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Artificial Carbon Sinks Explained

Artificial carbon sinks illustration

Carbon dioxide (CO2) is an essential element of life. It is in the air we breathe and plants need it to photosynthesise and grow.

Too much CO2 in the air, however, can lead to global warming and even breathing difficulties for humans. That’s where natural carbon sinks, such as trees, oceans, rocks and soil, come in. They absorb CO2, often to feed or because they contain organisms that need CO2 to live, such as phytoplankton in the sea.

But with human activities on earth, including deforestation, the size and effectiveness of natural carbon sinks have significantly reduced. To try to make up for this, we need artificial carbon sinks.

So what are artificial carbon sinks and how do they work?

What is the carbon cycle?

To understand how carbon sinks work, we must understand the carbon cycle.

Since the Earth was formed, CO2 has been contained within the ground, plants, the oceans and the atmosphere. CO2 alternates its location between the atmosphere and the Earth in a constant loop. This is the carbon cycle.

But the carbon cycle is being upset by human actions. The billions of tonnes of carbon being released into the atmosphere by our homes, cars, agriculture and industry are more than the Earth’s natural carbon sinks can absorb. Too much CO2 stays in the atmosphere trapping heat and causing global warming.

What is an artificial carbon sink?

Just as natural carbon sinks – forests, oceans and the soil – absorb and store carbon, there are a growing number of  artificial carbon-trapping technologies that efficiently capture carbon in large amounts and  store it away for a long time.

Artificial carbon sinks are particularly important today because natural carbon sinks can’t absorb anywhere near all of the CO2 emissions from human activities. Man-made carbon sinks are now viewed by scientists as an essential part of solving climate change.

Direct Air Capture

Direct Air Capture (DAC) technologies extract CO2 straight from the atmosphere. The system works by drawing air into a large collector system, using a series of giant fans.  This air is put through a series of chemical processes —to increase its concentration and purify it— ready for it to be reused or stored.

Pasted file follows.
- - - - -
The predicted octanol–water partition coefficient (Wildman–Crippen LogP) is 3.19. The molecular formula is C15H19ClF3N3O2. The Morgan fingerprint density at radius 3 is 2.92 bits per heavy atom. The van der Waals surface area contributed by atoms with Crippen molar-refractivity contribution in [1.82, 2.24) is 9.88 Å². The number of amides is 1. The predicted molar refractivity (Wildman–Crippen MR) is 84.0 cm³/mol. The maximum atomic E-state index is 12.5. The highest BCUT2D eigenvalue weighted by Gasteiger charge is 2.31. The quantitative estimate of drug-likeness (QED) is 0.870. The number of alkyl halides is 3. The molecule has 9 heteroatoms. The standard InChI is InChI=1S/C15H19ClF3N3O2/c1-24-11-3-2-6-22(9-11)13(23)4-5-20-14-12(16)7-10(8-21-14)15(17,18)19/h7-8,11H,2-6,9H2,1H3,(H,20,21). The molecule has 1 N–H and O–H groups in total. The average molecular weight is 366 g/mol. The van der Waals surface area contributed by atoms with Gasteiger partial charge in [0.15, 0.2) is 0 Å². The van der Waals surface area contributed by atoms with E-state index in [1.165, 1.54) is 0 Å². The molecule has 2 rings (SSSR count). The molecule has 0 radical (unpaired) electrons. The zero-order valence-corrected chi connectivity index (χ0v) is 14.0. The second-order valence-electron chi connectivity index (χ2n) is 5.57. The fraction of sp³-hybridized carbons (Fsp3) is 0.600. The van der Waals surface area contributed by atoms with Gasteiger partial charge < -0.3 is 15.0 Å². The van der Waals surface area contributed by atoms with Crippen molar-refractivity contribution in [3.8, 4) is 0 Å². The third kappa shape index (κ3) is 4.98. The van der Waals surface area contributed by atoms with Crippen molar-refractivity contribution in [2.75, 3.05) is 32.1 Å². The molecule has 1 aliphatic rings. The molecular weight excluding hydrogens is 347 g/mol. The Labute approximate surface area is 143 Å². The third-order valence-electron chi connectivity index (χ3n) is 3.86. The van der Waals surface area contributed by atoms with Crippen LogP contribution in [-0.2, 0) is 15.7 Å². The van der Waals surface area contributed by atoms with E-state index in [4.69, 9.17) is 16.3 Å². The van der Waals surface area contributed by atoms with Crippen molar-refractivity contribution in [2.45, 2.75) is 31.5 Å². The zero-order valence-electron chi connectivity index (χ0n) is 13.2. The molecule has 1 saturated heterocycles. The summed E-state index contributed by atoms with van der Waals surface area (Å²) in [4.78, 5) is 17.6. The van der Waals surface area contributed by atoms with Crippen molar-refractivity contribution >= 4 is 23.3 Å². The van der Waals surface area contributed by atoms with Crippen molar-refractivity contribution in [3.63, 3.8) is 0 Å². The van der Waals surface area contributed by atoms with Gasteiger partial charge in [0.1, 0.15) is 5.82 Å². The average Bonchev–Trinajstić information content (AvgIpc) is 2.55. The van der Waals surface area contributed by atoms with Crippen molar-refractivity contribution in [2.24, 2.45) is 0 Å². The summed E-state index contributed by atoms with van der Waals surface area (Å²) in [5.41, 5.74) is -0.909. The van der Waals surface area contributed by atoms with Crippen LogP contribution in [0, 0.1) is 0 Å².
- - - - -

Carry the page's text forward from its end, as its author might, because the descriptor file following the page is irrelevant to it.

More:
The air-captured carbon dioxide can be safely stored in underground rocks or pumped to the bottom of the sea where it forms “lakes”.

It can also be recycled and used as a raw material, in fuels, cement and plastics.

Direct Air Capture facilities can be placed in strategic locations like manufacturing or power plants. This allows them to remove CO2 as these plants produce it and take away previous emissions. Mobile direct air capture systems can also be used to collect CO2 emissions from the likes of planes, boats and trucks. 

When deployed at large-enough-scale, DAC may help us remove more carbon dioxide from the atmosphere than society emits.

Companies including 1pointfive and Climeworks are leading the race in building the infrastructure needed for Direct Air Capture.

Carbon capture from industrial waste

CO2 can also be captured when it is produced as a by-product of the likes of cement works and biomass power stations. It is also removed in the production of natural gas.

This CO2, too, can be processed and used again or safely stored.

Carbon capture by helping nature

Illustration: Sebastian Cestaro

Another example of a man-made carbon sink is spraying artificial trees with special chemical compounds to help them absorb CO2.

Fertilising the surface of seas with iron also helps carbon capture by stimulating the growth of CO2-absorbing microorganisms. There are, however, concerns over how effective this method is and whether it could damage oceans’ ecological balance by creating too much phytoplankton, blocking out sunlight and taking nutrients from other creatures.

Uses for recycled CO2, now and in the future

Although CO2 causes climate change, the increasing amounts of ways it can be recycled and reused could have many environmental benefits.

It is already being used as a valuable material in the production of the likes of plastic, mattresses and sports floors.

Even more usefully, it can be a raw material in the making of graphene. Graphene is used to create screens for smartphones and other tech devices. Due to its strength, high conductivity, and extreme thinness, graphene may increasingly be used to create microprocessors and smart devices that are smaller but faster and more reliable. It can improve the capacity of batteries, too.

The 2022 Millennium Technology Prize will be announced and awarded in Finland on 25 October 2022. The 2022 Millennium Innovation Forum is on 25–26 October 2022.

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